antirez 167 days ago. 56191 views.
My usual process for writing blog posts is more or less in two steps:

1. Think about what I want to say for weeks or months. No, I don’t spend weeks focusing on a blog post, the process is exactly reversed: I write blog posts about things that are so important to me to be in my mind for weeks.

2. Then, once enough ideas collapsed together in a decent form, I write the blog post in 30 minutes, often without caring much about the form, and I hit “publish”. This process usually works writing the titles of the sections as I initially just got the big picture of what I want to say, and then filling the empty paragraphs with text.

Why I take step 2 so lightly? Because I got other stuff to do, and if blogging would take more than 30/60 minutes I would rather not blog at all, or blog less, or suffer doing it: all things I want to avoid at all costs. Blogging is too important to let it go. It’s better, for me, to give up on the form.

At the same time, this is why many of my blog posts, regardless of the content that may be more or less informative, more or less useful, are generally badly written. I hope that the fact I can write well enough in my mother language in some way it is still visibile in my English posts, but I have the feeling that the extremely limited vocabulary I possess, the grammar errors, the sentence construction that oftentimes I just take from Italian and turn into English, all those limits irremediably damage the reading experience.

This is why, for the first time, to write my blog post about LLMs and programming I tried a different approach: I wrote the post in Italian and I translated it to English using GPT-4. The result is a much better blog post than usually, I believe, and the total time to write it was comparable to writing it in English, because writing in Italian in a bit faster, and this compensated the time needed to cut & paste the sections in GPT-4, wait for the output, check that it matched the Italian meaning, and doing a few corrections and rewriting when needed.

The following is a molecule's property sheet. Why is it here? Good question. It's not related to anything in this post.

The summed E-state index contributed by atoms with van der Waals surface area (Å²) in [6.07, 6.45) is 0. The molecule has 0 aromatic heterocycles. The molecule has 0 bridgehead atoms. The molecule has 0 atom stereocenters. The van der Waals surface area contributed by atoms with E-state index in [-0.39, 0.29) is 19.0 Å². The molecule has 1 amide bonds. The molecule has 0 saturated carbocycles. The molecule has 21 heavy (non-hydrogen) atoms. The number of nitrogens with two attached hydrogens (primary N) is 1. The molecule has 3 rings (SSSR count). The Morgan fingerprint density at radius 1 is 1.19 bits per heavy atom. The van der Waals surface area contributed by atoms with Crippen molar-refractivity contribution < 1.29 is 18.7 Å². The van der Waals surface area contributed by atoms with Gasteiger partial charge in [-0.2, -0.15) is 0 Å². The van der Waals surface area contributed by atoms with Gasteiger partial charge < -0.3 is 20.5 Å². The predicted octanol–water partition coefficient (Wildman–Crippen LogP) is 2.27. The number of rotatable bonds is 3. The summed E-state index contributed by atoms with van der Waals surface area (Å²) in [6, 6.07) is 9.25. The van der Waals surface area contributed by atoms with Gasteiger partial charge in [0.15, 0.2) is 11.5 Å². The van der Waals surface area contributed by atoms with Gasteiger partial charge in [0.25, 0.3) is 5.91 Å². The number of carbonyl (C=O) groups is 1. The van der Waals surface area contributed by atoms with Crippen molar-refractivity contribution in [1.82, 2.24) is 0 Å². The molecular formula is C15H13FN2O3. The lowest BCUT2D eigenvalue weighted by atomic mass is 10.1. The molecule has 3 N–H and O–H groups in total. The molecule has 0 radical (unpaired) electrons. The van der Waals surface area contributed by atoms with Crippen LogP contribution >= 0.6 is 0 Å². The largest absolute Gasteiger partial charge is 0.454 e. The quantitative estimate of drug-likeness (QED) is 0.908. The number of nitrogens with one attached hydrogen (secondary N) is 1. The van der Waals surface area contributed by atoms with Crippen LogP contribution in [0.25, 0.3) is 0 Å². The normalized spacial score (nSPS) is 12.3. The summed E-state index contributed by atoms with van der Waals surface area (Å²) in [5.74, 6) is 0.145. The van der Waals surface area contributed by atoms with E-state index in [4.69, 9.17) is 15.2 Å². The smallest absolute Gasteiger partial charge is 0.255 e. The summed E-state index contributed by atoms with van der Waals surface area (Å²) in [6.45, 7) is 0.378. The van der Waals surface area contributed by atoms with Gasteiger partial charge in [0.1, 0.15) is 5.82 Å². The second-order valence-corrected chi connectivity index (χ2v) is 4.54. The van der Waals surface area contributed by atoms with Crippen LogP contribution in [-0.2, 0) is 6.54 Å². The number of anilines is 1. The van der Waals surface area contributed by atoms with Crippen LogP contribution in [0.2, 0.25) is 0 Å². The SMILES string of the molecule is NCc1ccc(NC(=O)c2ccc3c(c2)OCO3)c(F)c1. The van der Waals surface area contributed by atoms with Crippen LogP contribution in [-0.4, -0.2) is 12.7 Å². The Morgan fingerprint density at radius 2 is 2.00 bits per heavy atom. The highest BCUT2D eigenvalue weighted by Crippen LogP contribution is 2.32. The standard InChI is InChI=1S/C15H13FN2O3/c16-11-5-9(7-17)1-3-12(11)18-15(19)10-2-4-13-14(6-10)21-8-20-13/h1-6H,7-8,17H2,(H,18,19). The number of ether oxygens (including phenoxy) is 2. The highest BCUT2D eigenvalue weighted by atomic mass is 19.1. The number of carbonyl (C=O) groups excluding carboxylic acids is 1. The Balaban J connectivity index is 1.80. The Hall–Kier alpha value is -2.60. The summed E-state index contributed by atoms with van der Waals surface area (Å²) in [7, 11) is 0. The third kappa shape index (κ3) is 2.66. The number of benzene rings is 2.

It shocks me that I can hear my voice when reading the translation. It does not sound written by somebody else. And, interestingly, the tools to spot GPT generated texts tell me that the post was written “100% by human”. At the same time the process may look a bit synthetic: even worse I may lose confidence writing English if I continue along this path, so I’m still not sure how this blog will be written in the future. One thing is sure: the post you are reading is not just written by myself, but as the tradition in this blog demands, not even re-read or corrected if not for a quick second pass. This way you can see what my written English really is, and if you are curious, compare it with the post about LLMs. The difference is not less than huge.

Another point of view on the matter could be that my true voice is the one of the translated blog post, so writing in English is the real bluff here. Because the translated post is more representative of my lexical ability in my mother tongue, and not of the reduced one I can feature when writing in English. Maybe it captures more shades of what I really want to say. But then one could go deeper in arguments about what style really is. Is it more about sentence construction, and the way you put down your ideas, or is it a lot more about the vocabulary used, the exact words and adjectives selected to provide a given image and meaning? Probably both, and the two things are quite an inseparable whole.

Anyway the simple fact that now, in 2024, I finally have this choice, fulls me of hope and fear. Hope for the possibilities the humanity will have, with machines that can talk. And fear about the potential AI has to make everybody lazy, no longer willing to do things as hard as learning a new language.
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